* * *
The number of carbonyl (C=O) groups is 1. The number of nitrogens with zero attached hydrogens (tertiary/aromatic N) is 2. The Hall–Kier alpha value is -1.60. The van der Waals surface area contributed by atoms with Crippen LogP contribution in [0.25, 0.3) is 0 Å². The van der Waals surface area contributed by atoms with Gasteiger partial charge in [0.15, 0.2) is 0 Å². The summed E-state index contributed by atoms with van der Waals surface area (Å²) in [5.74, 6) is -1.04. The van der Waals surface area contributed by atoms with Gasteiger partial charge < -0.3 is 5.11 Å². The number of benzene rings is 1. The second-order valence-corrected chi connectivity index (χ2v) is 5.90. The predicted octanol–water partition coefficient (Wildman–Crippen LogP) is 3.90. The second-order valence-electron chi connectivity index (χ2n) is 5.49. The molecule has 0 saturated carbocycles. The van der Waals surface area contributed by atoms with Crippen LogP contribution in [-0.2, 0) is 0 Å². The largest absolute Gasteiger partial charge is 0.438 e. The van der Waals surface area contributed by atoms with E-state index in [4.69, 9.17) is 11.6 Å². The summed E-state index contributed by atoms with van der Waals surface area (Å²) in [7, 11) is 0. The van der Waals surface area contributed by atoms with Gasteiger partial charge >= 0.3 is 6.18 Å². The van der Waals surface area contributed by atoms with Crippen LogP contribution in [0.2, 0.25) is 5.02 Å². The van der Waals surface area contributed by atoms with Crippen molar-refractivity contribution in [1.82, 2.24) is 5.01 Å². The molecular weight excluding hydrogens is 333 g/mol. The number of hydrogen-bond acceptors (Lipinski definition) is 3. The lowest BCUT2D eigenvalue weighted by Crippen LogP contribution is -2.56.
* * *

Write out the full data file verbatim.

The number of carbonyl (C=O) groups is 1. The number of nitrogens with zero attached hydrogens (tertiary/aromatic N) is 2. The Hall–Kier alpha value is -1.60. The van der Waals surface area contributed by atoms with Crippen LogP contribution in [0.25, 0.3) is 0 Å². The van der Waals surface area contributed by atoms with Gasteiger partial charge in [0.15, 0.2) is 0 Å². The summed E-state index contributed by atoms with van der Waals surface area (Å²) in [5.74, 6) is -1.04. The van der Waals surface area contributed by atoms with Gasteiger partial charge < -0.3 is 5.11 Å². The number of benzene rings is 1. The second-order valence-corrected chi connectivity index (χ2v) is 5.90. The predicted octanol–water partition coefficient (Wildman–Crippen LogP) is 3.90. The second-order valence-electron chi connectivity index (χ2n) is 5.49. The molecule has 0 saturated carbocycles. The van der Waals surface area contributed by atoms with Crippen LogP contribution in [-0.2, 0) is 0 Å². The largest absolute Gasteiger partial charge is 0.438 e. The van der Waals surface area contributed by atoms with E-state index in [4.69, 9.17) is 11.6 Å². The summed E-state index contributed by atoms with van der Waals surface area (Å²) in [7, 11) is 0. The van der Waals surface area contributed by atoms with Gasteiger partial charge >= 0.3 is 6.18 Å². The van der Waals surface area contributed by atoms with Crippen LogP contribution in [0.2, 0.25) is 5.02 Å². The van der Waals surface area contributed by atoms with Crippen molar-refractivity contribution in [1.82, 2.24) is 5.01 Å². The molecular weight excluding hydrogens is 333 g/mol. The number of hydrogen-bond acceptors (Lipinski definition) is 3. The lowest BCUT2D eigenvalue weighted by Crippen LogP contribution is -2.56.